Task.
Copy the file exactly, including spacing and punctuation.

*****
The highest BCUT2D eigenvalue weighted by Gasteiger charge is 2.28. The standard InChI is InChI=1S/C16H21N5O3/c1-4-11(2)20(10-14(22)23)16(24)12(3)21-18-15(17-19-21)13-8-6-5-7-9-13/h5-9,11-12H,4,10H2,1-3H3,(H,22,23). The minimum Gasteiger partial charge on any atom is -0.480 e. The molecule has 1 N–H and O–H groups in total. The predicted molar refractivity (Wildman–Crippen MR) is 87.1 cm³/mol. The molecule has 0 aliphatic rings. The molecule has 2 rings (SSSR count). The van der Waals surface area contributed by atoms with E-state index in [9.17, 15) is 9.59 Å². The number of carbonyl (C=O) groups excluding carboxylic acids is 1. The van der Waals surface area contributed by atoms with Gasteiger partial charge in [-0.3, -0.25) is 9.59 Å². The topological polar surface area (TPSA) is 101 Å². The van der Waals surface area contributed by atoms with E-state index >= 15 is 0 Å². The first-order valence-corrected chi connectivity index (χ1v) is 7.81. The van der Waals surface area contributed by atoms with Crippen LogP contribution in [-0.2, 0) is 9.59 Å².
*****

The highest BCUT2D eigenvalue weighted by Gasteiger charge is 2.28. The standard InChI is InChI=1S/C16H21N5O3/c1-4-11(2)20(10-14(22)23)16(24)12(3)21-18-15(17-19-21)13-8-6-5-7-9-13/h5-9,11-12H,4,10H2,1-3H3,(H,22,23). The minimum Gasteiger partial charge on any atom is -0.480 e. The molecule has 1 N–H and O–H groups in total. The predicted molar refractivity (Wildman–Crippen MR) is 87.1 cm³/mol. The molecule has 0 aliphatic rings. The molecule has 2 rings (SSSR count). The van der Waals surface area contributed by atoms with E-state index in [9.17, 15) is 9.59 Å². The number of carbonyl (C=O) groups excluding carboxylic acids is 1. The van der Waals surface area contributed by atoms with Gasteiger partial charge in [-0.3, -0.25) is 9.59 Å². The topological polar surface area (TPSA) is 101 Å². The van der Waals surface area contributed by atoms with E-state index >= 15 is 0 Å². The first-order valence-corrected chi connectivity index (χ1v) is 7.81. The van der Waals surface area contributed by atoms with Crippen LogP contribution in [-0.2, 0) is 9.59 Å².